Vous êtes sur la page 1sur 9

Proceedings of IMECE05

2005 ASME International Mechanical Engineering Congress & Exposition


Orlando, Florida, November 5-11, 2005
IMECE2005-81046
FINITE ELEMENT MODELING OF STRESSES INDUCED BY HIGH SPEED
MACHINING WITH ROUND EDGE CUTTING TOOLS


Turul zel and Erol Zeren
Department of Industrial and Systems Engineering
Rutgers University
Piscataway, New Jersey 08854, USA



ABSTRACT
High speed machining (HSM) produces parts with
substantially higher fatigue strength; increased subsurface
micro-hardness and plastic deformation, mostly due to the
ploughing of the cutting tool associated with residual stresses,
and can have far more superior surface properties than surfaces
generated by grinding and polishing.
In this paper, a dynamics explicit Arbitrary Lagrangian
Eulerian (ALE) based Finite Element Method (FEM) modeling
is employed. FEM techniques such as adaptive meshing,
explicit dynamics and fully coupled thermal-stress analysis are
combined to realistically simulate high speed machining with
an orthogonal cutting model. The Johnson-Cook model is used
to describe the work material behavior. A detailed friction
modeling at the tool-chip and tool-work interfaces is also
carried. Work material flow around the round edge-cutting tool
is successfully simulated without implementing a chip
separation criterion and without the use of a remeshing scheme.
Finite Element modeling of stresses and resultant surface
properties induced by round edge cutting tools is performed as
case studies for high speed machining of AISI 1045 and AISI
4340 steels, and Ti6Al4V titanium alloy.
INTRODUCTION
Finite Element Method (FEM) based modeling and
simulation of machining processes is continuously attracting
researchers for better understanding the chip formation
mechanisms, heat generation in cutting zones, tool-chip
interfacial frictional characteristics and integrity on the
machined surfaces. Predicting the physical process parameters
such as temperature and stress distributions accurately play a
pivotal role for predictive process engineering of machining
processes. Tool edge geometry is particularly important,
because its influence on obtaining most desirable tool life and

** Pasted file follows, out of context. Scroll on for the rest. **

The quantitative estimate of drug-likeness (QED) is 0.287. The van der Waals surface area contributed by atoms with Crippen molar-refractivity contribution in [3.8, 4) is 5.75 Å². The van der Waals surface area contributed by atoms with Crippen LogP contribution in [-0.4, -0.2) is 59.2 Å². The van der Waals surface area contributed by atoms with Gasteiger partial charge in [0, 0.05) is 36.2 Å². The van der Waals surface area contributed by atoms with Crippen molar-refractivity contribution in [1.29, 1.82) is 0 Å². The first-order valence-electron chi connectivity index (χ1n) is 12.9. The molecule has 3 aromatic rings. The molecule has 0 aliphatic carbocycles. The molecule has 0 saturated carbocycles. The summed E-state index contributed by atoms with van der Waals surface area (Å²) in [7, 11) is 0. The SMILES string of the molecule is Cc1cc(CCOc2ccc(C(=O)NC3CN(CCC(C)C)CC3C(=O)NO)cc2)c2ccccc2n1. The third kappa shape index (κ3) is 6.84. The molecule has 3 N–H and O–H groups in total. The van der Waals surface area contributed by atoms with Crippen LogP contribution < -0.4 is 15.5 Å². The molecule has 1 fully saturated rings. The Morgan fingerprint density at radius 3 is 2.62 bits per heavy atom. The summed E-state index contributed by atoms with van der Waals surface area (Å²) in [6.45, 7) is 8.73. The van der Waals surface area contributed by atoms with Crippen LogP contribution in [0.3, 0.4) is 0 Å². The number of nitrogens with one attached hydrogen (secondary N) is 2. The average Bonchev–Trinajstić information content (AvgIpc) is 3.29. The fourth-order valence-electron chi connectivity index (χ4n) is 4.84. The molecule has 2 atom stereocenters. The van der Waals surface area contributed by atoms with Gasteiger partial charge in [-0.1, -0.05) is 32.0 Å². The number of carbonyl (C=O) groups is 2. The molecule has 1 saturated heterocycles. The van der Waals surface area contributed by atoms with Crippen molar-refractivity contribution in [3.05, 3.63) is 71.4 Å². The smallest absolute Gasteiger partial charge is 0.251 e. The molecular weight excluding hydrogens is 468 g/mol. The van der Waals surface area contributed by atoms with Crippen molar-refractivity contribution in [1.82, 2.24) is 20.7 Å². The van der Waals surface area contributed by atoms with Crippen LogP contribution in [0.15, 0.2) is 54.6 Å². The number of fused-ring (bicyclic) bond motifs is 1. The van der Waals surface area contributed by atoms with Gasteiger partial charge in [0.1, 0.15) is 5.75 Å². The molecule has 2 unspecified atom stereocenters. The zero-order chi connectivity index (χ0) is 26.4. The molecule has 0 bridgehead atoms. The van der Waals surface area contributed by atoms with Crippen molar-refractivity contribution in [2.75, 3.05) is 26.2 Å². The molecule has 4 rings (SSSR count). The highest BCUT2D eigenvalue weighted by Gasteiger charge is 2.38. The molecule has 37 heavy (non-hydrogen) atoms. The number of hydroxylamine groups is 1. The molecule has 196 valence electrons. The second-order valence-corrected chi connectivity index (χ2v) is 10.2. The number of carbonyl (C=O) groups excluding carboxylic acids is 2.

surface integrity is extremely high. Therefore, development of
accurate and sound continuum-based FEM models are required
in order to study the influence of the tool edge geometry, tool
wear mechanisms and cutting conditions on the surface
integrity especially on the machining induced stresses. This
paper aims to review the FEM modeling studies conducted in
the past and to develop a FEM model for most satisfying
simulation of the physical cutting process and most reasonable
predictions for cutting forces, temperatures and stresses on the
machined surface.
In continuum-based FEM modeling, there are two types
of analysis in which a continuous medium can be described:
Eulerian and Lagrangian. In a Lagrangian analysis, the
computational grid deforms with the material where as in a
Eulerian analysis it is fixed in space. The Lagrangian
calculation embeds a computational mesh in the material
domain and solves for the position of the mesh at discrete
points in time. In those analyses, two distinct methods, the
implicit and explicit time integration techniques can be utilized.
The implicit technique is more applicable to solving linear
static problems while explicit method is more suitable for
nonlinear dynamic problems.
A majority of earlier numerical models have relied on the
Lagrangian formulation [1-6], where as some of the models
utilized the Eulerian formulation [7]. However, it was evident
that the Lagrangian formulation required a criterion for
separation of the undeformed chip from the workpiece. For this
purpose, several chip separation criteria such as strain energy
density, effective strain criteria were implemented as
exclusively reported in [8]. Updated Lagrangian implicit
formulation with automatic remeshing without using chip
separation criteria has also been used in simulation of
continuous and segmented chip formation in machining
processes [9-16]. Arbitrary Lagrangian Eulerian (ALE)
technique combines the features of pure Lagrangian analysis
and Eulerian analysis. ALE formulation is also utilized in
Copyright 2005 by ASME 1
simulating machining to avoid frequent remeshing for chip
separation [17-22].

Explicit dynamic ALE formulation is very
efficient for simulating highly non-linear problems involving
large localized deformations and changing contact conditions
as those experienced in machining. The explicit dynamic
procedure performs a large number of small time increments
efficiently. The adaptive meshing technique does not alter
elements and connectivity of the mesh. This technique allows
flow boundary conditions whereby only a small part of the
workpiece in the vicinity of the tool tip needs to be modeled.
The ALE formulation with pure Lagrangian boundaries was
also applied to the simulation of orthogonal cutting using a